New research reaffirms that gender is grounded in the biology of men and women, supporting the traditional understanding of gender agreed on by the international community.
UN delegates are receiving copies of the research at a time when debates about “gender identity” are heating up: member states are engaged in a contentious vote on the issue at the Human Rights Council this week and they are preparing for a battle on sexual orientation and gender identity during this fall’s General Assembly.
“The Psycopathology of Sex Reassignment Surgery,” a peer-reviewed article authored by Richard Fiztgibbons, Phillip Sutton, and Dale O’Leary, questions the medical and ethical implications of performing sexual reassignment surgery (SRS). The authors approach the issue from the medical and biological perspective that human gender is a matter of genetic composition, explaining that “sexual identity is written on every cell of the body and can be determined through DNA testing. It cannot be changed.”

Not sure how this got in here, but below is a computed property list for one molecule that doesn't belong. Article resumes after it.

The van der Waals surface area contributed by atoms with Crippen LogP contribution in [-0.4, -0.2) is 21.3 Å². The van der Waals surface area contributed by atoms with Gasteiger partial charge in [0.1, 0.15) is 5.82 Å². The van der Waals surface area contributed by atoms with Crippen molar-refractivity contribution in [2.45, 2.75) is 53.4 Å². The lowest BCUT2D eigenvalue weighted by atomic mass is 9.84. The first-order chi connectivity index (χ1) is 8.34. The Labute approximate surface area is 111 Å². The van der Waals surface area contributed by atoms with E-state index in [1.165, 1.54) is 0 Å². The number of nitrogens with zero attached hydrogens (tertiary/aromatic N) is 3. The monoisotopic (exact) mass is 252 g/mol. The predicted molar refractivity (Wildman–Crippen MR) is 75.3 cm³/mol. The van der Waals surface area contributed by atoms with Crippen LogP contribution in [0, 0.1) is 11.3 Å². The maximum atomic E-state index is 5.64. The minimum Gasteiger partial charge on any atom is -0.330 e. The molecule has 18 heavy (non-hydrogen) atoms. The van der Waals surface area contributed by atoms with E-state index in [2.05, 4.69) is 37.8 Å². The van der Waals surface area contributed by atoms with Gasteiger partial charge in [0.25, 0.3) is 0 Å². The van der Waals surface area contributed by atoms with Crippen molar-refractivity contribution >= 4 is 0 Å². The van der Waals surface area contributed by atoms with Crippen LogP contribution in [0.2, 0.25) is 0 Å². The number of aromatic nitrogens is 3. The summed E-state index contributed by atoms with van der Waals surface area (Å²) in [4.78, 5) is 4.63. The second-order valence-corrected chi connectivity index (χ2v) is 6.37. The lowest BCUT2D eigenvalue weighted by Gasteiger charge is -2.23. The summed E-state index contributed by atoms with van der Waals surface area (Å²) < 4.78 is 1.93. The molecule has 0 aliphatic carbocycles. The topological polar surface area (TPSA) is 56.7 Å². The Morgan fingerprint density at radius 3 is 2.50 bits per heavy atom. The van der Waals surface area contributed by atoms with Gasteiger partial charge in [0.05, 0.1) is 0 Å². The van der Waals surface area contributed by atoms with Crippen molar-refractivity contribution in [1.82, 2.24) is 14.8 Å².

The authors affirm that biological sex cannot change, and they renounce the concept of “gender identity,” or the idea that gender, as a social construct or personal perception, is separate from one’s biological sex. Citing the work of psychoanalyst Charles Socarides, they explain that “there is no evidence that gender identity confusion – a gender identity contrary to anatomical structure- is inborn.”